Michaelis Ranch


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Michaelis Ranch is one of the oldest seed stock producers in North America. M. G. Michaelis Sr. performance-tested purebred Hereford and Shorthorn cattle in the late 19th and early 20th centuries, and, for many years, was the largest jack and jennet breeder in Texas. He sold mules throughout the world and raised buggy, saddle and racehorses as well. Importantly, purebred and commercial were synonymous terms to the Michaelis family as they ran over 12,000 good Hereford cows in northern Mexico and west Texas and it was all done on grass and browse. M. G. Jr’s wife, Helen Hall Michaelis, was one of the founders of the American Quarter Horse Association and raised quarter horses for breeding and racing, as well as keeping detailed records of origins and production of all the breeds of animals on the ranches.

In 1934, Michaelis Ranch opened a new era of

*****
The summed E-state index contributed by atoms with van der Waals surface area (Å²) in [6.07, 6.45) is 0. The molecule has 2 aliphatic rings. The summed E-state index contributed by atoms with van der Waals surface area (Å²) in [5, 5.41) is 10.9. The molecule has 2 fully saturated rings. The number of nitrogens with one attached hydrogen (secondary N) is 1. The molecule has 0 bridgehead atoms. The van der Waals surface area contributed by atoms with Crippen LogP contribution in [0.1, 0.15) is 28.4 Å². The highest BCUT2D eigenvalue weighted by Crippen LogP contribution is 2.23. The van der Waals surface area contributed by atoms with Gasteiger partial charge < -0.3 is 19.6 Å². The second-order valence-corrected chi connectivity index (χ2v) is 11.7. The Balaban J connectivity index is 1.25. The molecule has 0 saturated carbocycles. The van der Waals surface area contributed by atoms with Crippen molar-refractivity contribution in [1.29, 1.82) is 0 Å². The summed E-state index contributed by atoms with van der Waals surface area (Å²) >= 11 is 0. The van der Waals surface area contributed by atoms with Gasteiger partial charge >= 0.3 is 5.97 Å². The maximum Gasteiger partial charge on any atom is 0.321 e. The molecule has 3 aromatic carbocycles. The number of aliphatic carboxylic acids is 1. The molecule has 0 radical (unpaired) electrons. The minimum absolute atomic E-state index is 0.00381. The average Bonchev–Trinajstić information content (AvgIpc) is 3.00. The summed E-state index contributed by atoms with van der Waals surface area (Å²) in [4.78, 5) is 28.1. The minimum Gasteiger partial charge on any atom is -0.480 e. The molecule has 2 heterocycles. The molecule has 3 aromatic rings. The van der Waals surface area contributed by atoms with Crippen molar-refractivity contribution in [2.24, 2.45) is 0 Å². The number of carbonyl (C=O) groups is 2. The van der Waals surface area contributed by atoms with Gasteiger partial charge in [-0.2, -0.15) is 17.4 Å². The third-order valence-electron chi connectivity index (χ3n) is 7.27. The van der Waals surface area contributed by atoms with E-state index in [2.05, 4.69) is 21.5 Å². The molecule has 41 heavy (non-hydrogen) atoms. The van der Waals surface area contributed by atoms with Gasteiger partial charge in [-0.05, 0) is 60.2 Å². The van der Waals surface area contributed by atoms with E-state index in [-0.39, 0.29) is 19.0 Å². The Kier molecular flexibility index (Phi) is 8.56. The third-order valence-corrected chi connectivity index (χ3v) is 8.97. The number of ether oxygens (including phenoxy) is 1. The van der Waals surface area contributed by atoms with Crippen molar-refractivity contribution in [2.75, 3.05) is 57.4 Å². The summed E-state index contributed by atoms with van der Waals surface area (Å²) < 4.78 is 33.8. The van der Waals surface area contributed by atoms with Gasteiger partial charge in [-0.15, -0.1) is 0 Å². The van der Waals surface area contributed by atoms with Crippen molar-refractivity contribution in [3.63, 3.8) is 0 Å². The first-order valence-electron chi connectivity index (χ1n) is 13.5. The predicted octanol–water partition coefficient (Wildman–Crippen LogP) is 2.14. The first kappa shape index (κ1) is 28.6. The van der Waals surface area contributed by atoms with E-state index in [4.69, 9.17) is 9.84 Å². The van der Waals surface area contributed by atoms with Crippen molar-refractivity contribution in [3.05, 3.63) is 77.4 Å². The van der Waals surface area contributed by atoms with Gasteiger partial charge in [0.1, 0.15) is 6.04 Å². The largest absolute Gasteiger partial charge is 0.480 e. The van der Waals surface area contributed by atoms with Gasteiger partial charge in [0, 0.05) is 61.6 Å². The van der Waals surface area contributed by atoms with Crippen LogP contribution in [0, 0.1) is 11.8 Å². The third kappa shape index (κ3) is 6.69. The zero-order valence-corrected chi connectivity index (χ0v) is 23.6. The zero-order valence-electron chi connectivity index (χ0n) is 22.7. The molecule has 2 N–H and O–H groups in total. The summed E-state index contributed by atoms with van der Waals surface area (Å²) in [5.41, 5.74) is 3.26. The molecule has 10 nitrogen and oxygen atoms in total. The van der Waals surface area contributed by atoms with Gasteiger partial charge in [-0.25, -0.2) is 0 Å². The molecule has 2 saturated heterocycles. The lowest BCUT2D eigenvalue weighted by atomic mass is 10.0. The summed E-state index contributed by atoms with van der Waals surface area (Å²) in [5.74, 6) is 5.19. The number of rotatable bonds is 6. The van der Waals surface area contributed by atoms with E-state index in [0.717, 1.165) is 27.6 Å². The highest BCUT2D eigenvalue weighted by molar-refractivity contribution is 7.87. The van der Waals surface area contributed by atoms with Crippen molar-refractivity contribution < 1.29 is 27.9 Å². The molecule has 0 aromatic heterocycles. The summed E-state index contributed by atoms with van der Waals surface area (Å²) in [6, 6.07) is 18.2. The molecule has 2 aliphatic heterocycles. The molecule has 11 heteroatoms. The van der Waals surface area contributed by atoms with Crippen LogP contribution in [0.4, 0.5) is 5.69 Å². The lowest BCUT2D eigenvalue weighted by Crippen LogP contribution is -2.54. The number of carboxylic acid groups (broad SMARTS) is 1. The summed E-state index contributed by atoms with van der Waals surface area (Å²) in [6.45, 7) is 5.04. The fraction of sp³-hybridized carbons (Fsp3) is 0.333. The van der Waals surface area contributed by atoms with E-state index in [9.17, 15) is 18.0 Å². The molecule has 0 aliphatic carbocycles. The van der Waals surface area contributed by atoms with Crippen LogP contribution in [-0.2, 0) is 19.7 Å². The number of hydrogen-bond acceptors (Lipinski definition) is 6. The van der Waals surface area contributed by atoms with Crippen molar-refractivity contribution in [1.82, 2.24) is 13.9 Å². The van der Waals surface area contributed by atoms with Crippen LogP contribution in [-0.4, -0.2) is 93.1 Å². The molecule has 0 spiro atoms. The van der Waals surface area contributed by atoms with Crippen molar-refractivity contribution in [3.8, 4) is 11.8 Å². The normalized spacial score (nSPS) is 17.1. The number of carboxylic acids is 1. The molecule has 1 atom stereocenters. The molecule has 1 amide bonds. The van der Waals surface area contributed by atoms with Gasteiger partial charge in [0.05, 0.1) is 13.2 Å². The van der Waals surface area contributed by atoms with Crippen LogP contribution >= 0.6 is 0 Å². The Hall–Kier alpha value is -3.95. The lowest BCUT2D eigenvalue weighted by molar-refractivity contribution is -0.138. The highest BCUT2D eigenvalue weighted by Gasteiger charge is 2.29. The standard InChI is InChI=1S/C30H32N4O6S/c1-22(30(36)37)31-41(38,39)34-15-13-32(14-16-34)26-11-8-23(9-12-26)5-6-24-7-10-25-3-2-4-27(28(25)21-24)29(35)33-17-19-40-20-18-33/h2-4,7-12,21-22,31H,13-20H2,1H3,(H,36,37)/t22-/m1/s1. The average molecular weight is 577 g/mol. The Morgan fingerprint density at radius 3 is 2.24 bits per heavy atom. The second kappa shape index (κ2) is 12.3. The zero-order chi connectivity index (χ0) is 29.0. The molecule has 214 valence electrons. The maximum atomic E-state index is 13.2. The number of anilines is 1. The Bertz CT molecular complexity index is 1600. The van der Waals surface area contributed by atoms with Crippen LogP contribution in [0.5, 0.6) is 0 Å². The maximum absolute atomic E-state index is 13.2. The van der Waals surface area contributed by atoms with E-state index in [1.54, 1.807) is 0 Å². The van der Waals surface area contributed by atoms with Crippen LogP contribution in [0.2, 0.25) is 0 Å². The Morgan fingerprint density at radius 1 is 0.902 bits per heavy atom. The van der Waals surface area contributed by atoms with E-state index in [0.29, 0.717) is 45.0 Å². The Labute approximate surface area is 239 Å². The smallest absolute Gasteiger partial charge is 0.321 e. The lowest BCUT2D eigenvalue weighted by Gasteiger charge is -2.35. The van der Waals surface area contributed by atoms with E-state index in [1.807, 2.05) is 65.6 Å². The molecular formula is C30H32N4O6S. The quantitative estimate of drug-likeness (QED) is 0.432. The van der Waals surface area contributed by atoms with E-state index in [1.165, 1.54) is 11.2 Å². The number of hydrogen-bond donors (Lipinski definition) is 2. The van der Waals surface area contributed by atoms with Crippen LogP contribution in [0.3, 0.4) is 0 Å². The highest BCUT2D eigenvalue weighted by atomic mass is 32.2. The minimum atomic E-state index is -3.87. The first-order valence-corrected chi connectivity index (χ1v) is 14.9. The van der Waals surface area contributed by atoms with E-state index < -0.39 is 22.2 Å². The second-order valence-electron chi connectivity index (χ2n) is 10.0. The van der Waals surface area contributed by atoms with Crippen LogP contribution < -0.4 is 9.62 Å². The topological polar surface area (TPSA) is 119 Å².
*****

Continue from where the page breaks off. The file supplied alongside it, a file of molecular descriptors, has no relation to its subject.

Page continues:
purebred and commercial production when Blanco and Nero, Charolais bull calves given to M. G. Jr. by General Miguel Acosta of Mexico, were brought to the ranch headquarters in Kyle, Texas from the ranch operation in Coahuila, Mexico. This first importation laid the foundation for the oldest Charolais herd in continual production, to this day, in the United States. In 1955, M. G. Michaelis Jr., H. M. Kimball Sr., and Henderson Coquat purchased the Pugibet herd of Charolais, one of the two foundation herds in Mexico, and moved the herd to the Michaelis El Fortín Ranch in Coahuila. The story of this herd, its purchase, movement, questionable dispersion of offspring, and near demise, is the stuff of legend and not a version of the tale exists that is entirely accurate. But Michaelis Ranch recognized the potential of this breed, and despite attempted intervention from many entities and individuals, held fast to its goal to use these great cattle to improve the commercial cattle industry in North America.